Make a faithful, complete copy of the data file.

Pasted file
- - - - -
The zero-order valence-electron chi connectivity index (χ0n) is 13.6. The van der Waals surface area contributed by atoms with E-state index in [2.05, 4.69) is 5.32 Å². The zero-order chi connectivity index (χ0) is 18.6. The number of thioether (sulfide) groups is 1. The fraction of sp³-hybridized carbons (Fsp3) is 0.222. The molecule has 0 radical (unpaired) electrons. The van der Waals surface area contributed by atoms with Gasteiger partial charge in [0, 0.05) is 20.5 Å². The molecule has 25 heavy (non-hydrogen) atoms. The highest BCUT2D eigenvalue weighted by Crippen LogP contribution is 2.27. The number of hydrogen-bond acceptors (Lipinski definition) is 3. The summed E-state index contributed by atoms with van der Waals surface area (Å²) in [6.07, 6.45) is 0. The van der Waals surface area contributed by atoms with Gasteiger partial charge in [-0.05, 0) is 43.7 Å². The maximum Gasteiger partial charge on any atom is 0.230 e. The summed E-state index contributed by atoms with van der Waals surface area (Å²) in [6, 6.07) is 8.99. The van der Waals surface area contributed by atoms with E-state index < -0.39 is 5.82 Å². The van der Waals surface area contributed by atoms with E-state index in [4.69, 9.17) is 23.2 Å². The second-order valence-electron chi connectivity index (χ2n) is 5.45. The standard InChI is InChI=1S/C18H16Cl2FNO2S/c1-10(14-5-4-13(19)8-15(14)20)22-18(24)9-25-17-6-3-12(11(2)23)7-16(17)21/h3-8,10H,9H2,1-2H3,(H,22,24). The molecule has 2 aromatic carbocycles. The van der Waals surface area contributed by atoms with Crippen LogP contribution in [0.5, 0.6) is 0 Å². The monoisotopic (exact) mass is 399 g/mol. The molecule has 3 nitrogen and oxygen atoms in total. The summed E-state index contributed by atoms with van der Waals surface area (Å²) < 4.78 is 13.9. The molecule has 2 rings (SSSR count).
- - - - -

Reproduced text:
The zero-order valence-electron chi connectivity index (χ0n) is 13.6. The van der Waals surface area contributed by atoms with E-state index in [2.05, 4.69) is 5.32 Å². The zero-order chi connectivity index (χ0) is 18.6. The number of thioether (sulfide) groups is 1. The fraction of sp³-hybridized carbons (Fsp3) is 0.222. The molecule has 0 radical (unpaired) electrons. The van der Waals surface area contributed by atoms with Gasteiger partial charge in [0, 0.05) is 20.5 Å². The molecule has 25 heavy (non-hydrogen) atoms. The highest BCUT2D eigenvalue weighted by Crippen LogP contribution is 2.27. The number of hydrogen-bond acceptors (Lipinski definition) is 3. The summed E-state index contributed by atoms with van der Waals surface area (Å²) in [6.07, 6.45) is 0. The van der Waals surface area contributed by atoms with Gasteiger partial charge in [-0.05, 0) is 43.7 Å². The maximum Gasteiger partial charge on any atom is 0.230 e. The summed E-state index contributed by atoms with van der Waals surface area (Å²) in [6, 6.07) is 8.99. The van der Waals surface area contributed by atoms with E-state index < -0.39 is 5.82 Å². The van der Waals surface area contributed by atoms with E-state index in [4.69, 9.17) is 23.2 Å². The second-order valence-electron chi connectivity index (χ2n) is 5.45. The standard InChI is InChI=1S/C18H16Cl2FNO2S/c1-10(14-5-4-13(19)8-15(14)20)22-18(24)9-25-17-6-3-12(11(2)23)7-16(17)21/h3-8,10H,9H2,1-2H3,(H,22,24). The molecule has 2 aromatic carbocycles. The van der Waals surface area contributed by atoms with Crippen LogP contribution in [0.5, 0.6) is 0 Å². The monoisotopic (exact) mass is 399 g/mol. The molecule has 3 nitrogen and oxygen atoms in total. The summed E-state index contributed by atoms with van der Waals surface area (Å²) < 4.78 is 13.9. The molecule has 2 rings (SSSR count).